Russia’s foreign minister says military deployments in the Arctic are intended to protect national interests.

Speaking Tuesday at the Arctic forum in St. Petersburg, Sergey Lavrov said that “we ensure the necessary defense capability in view of the military-political situation near our borders.” He charged that a recent NATO exercise in Norway was openly directed against Russia.

Russia, the United States, Canada, Denmark and Norway have all been trying to assert jurisdiction over parts of the Arctic as shrinking polar ice creates new opportunities for resource exploration and new shipping lanes.

In this photo taken on Wednesday, April 3, 2019, a Russian solder stands guard as Pansyr-S1 air defense system on the Kotelny Island, part of the New Siberian Islands archipelago located between the Laptev Sea and the East Siberian Sea, Russia. (AP Photo/Vladimir Isachenkov)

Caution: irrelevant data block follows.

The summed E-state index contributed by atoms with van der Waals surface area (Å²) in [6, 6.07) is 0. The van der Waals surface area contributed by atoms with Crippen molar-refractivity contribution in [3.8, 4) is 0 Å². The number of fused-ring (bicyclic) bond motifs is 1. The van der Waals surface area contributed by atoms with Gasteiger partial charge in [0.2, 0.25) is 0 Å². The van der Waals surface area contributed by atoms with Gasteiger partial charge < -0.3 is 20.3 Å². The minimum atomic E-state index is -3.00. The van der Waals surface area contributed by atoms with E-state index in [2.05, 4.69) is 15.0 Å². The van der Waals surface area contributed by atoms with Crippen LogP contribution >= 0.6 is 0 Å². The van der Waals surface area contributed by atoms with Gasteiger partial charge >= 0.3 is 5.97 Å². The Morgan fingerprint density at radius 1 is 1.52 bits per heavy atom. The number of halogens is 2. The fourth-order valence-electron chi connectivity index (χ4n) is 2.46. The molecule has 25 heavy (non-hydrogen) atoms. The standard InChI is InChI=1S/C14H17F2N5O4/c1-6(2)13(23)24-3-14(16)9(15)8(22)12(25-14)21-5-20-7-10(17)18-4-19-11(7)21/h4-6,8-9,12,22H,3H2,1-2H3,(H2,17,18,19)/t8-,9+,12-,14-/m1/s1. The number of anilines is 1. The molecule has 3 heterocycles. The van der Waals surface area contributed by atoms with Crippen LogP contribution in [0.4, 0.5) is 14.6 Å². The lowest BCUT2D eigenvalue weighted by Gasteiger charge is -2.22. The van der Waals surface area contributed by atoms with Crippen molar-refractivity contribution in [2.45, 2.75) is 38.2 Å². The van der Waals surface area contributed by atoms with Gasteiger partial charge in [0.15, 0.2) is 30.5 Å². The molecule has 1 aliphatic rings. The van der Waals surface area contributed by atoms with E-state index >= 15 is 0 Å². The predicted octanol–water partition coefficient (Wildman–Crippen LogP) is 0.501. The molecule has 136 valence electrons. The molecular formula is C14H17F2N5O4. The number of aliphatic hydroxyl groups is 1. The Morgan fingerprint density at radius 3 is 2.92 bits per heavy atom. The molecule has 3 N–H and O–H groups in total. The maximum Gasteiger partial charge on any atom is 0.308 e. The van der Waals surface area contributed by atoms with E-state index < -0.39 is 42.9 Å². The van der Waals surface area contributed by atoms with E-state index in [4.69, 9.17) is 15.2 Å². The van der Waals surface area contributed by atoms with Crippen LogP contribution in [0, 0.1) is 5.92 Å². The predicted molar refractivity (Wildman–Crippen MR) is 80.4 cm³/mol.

In this photo taken on Wednesday, April 3, 2019, a Russian solder stands guard as Pansyr-S1 air defense system on the Kotelny Island, part of the New Siberian Islands archipelago located between the Laptev Sea and the East Siberian Sea, Russia. (AP Photo/Vladimir Isachenkov)

The Russian military has revamped and modernized a string of Soviet-era military bases across the polar region, looking to protect its hold on the region believed to hold up to one-quarter of the Earth’s undiscovered oil and gas.

In this photo taken on Wednesday, April 3, 2019, a Russian military's Pansyr-S1 air defense system leaves a garage during a military drill on Kotelny Island, part of the New Siberian Islands archipelago located between the Laptev Sea and the East Siberian Sea, Russia. (AP Photo/Vladimir Isachenkov)
In this photo taken on Wednesday, April 3, 2019, a Russian military’s Pansyr-S1 air defense system leaves a garage during a military drill on Kotelny Island, part of the New Siberian Islands archipelago located between the Laptev Sea and the East Siberian Sea, Russia. (AP Photo/Vladimir Isachenkov)